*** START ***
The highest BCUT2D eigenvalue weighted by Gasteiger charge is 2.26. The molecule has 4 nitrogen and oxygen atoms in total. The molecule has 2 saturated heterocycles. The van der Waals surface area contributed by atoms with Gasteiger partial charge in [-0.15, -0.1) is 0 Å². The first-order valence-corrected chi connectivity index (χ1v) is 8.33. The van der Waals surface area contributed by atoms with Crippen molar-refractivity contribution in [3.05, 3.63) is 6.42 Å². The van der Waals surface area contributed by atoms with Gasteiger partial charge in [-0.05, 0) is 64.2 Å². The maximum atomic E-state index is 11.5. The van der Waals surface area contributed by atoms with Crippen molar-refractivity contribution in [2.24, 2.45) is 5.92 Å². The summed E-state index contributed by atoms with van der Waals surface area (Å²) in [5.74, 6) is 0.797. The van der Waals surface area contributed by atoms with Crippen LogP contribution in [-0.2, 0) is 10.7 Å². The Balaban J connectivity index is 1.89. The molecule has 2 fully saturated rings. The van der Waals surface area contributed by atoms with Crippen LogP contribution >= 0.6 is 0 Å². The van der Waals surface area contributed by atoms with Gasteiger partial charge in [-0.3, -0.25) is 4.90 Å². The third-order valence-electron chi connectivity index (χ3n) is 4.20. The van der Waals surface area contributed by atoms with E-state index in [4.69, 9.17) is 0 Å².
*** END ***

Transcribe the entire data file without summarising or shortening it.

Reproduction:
The highest BCUT2D eigenvalue weighted by Gasteiger charge is 2.26. The molecule has 4 nitrogen and oxygen atoms in total. The molecule has 2 saturated heterocycles. The van der Waals surface area contributed by atoms with Gasteiger partial charge in [-0.15, -0.1) is 0 Å². The first-order valence-corrected chi connectivity index (χ1v) is 8.33. The van der Waals surface area contributed by atoms with Crippen molar-refractivity contribution in [3.05, 3.63) is 6.42 Å². The van der Waals surface area contributed by atoms with Gasteiger partial charge in [-0.05, 0) is 64.2 Å². The maximum atomic E-state index is 11.5. The van der Waals surface area contributed by atoms with Crippen molar-refractivity contribution in [2.24, 2.45) is 5.92 Å². The summed E-state index contributed by atoms with van der Waals surface area (Å²) in [5.74, 6) is 0.797. The van der Waals surface area contributed by atoms with Crippen LogP contribution in [-0.2, 0) is 10.7 Å². The Balaban J connectivity index is 1.89. The molecule has 2 fully saturated rings. The van der Waals surface area contributed by atoms with Crippen LogP contribution >= 0.6 is 0 Å². The van der Waals surface area contributed by atoms with Gasteiger partial charge in [-0.3, -0.25) is 4.90 Å². The third-order valence-electron chi connectivity index (χ3n) is 4.20. The van der Waals surface area contributed by atoms with E-state index in [4.69, 9.17) is 0 Å².